• The Government has updated its list and guidance of the businesses required to close.
  • The Government is to introduce a statutory instrument today that allows property viewings in the housing market.
    • From today, people will be allowed to travel to visit estate agents, letting agents or show homes, keeping in line with social distancing guidelines. House buyers will be permitted to view residential properties they wish to buy or rent.
  • A new Charter has also been launched by the government and the Home Builders Federation, helping construction sites reopen in line with latest health and safety guidance.
  • New guidance on spending time outdoors in England.
  • New partnership to sequence human genomes in fight against coronavirus.
  • New guidance on holiday entitlement and pay during coronavirus to cover areas where it differs to the usual statutory holiday entitlement.
  • Guidance for further education (FE) providers on maintaining education and skills training, changes to funding arrangements, data collections and assessment.
  • Information on the different types of testing kits that are available and the manufacturer specifications.
  • DCMS have published ‘elite sport return to training guidance’ for the public, providers of outdoor sport facilities, elite athletes, personal trainers and coaches on the phased return of sport and recreation.

The guidance on social distancing in urban spaces and parks:

  • This guidance is primarily for owners and operators of public places including commercial landlords responsible for public places.
  • It is intended to enable the owners and operators of public spaces to plan for the temporary adaptations and interventions that will be needed as the restrictions on leaving the home are gradually reduced.
  • Where social distancing is not possible, owners and operators are advised to do everything they can to reasonably reduce the risk.
  • Owners and occupiers are advised to implement cleaning protocols to limit coronavirus transmission in public places. It is advised that touch points (e.g. handrails and gates) should be particular areas of focus for increased cleaning.
  • Consideration should be given to:
    • Sufficient provision of automated hand sanitising dispensers in public places.
    • Using signs and messages to build awareness of good handwashing technique and other respiratory hygiene behaviours.
  • Page 7 provides a good diagram on the steps that can be applied to identify key design issues in public places and potential temporary interventions related to social distancing. Areas with the highest footfall should be focused on.
  • Pages 9-22 provide considerable guidance on the management of urban centres. The guidance covers high streets, retail arcades and commercial buildings. It advises on several interventions that can be taken in these settings so that they are manageable, including on the management of pedestrian space, pedestrian movement, queues and traffic.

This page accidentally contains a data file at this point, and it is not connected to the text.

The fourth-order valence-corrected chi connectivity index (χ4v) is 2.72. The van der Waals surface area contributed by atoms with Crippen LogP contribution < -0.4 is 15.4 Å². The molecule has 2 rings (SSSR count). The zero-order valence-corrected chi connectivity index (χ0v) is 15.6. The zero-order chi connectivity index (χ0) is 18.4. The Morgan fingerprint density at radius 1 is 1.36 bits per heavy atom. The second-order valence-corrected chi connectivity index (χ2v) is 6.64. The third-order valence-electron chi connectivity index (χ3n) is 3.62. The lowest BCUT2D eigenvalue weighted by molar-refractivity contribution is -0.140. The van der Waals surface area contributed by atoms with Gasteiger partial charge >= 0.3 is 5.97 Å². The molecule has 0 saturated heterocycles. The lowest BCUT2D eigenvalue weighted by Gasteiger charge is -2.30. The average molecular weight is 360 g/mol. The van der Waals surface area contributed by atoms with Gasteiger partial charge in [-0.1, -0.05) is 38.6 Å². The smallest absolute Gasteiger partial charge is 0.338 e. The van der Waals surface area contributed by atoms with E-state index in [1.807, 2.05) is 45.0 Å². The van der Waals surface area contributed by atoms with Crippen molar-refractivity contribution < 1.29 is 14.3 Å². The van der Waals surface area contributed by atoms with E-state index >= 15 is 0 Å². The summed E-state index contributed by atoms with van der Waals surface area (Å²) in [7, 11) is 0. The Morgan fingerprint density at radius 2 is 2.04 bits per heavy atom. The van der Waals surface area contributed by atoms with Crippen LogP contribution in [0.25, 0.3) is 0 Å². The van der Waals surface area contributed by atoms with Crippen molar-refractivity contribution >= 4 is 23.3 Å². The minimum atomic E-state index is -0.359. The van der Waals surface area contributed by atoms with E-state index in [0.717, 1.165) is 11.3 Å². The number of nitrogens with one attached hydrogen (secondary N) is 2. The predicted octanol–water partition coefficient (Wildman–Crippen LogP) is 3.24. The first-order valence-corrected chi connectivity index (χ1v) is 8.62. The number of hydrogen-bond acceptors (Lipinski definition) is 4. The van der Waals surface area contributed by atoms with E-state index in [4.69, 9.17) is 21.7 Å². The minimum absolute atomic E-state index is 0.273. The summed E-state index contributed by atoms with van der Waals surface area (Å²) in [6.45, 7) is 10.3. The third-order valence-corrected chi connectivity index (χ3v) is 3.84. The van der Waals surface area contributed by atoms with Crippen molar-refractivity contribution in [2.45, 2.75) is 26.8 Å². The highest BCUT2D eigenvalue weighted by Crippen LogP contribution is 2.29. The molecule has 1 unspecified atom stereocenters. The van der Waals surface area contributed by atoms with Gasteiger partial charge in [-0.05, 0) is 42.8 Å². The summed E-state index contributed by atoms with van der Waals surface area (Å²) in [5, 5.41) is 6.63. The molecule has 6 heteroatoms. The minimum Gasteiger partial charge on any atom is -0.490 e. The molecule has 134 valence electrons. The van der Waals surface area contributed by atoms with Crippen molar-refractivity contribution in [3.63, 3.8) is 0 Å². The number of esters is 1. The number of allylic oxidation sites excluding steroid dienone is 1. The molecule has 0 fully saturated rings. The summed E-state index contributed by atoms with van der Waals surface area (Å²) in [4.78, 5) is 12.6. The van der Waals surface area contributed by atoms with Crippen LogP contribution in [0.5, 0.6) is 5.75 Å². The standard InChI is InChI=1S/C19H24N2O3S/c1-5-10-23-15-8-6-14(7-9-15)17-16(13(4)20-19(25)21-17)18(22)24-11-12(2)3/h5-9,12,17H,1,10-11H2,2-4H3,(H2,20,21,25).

• Pages 23-27 focus on the management of green spaces. i.e. parks and burial grounds. It recommends some similar interventions to urban centres such as widening footfall and maintaining one way movement.
  • Owners/operators are encouraged to provide clear information to the public on how to adhere to social distancing (page 29).
  • The security and regulatory implications of any temporary changes should also be considered (page 30).

Trade union opposition to the return to work

  • The National Education Union (NEU) has said that it is unconvinced there is a scientific basis for the government guidance that teachers do not need PPE when schools re-open. The NEU has advised teachers not to "engage" with the planning process.
  • Nine major unions, including the NEU, NASUWT, National Association of Head Teachers, UNISON and Unite among others, accused the Government of a “lack of understanding” about the dangers of the spread of Covid-19 in schools.
  • The Education Secretary Gavin Williamson has stated that getting schools back at the beginning of June is the “right and responsible” thing to do and has resisted the teachers unions calls. However, he stated it would be based on the scientific evidence.
  • More broadly, Len McCluskey, general secretary of the Unite union, has said: “Employers must not pressurise workers to imperil themselves and others by crowding on to buses, trains or tubes.” This indicates a series of challenges of the return to work could be mounted in other public and essential services.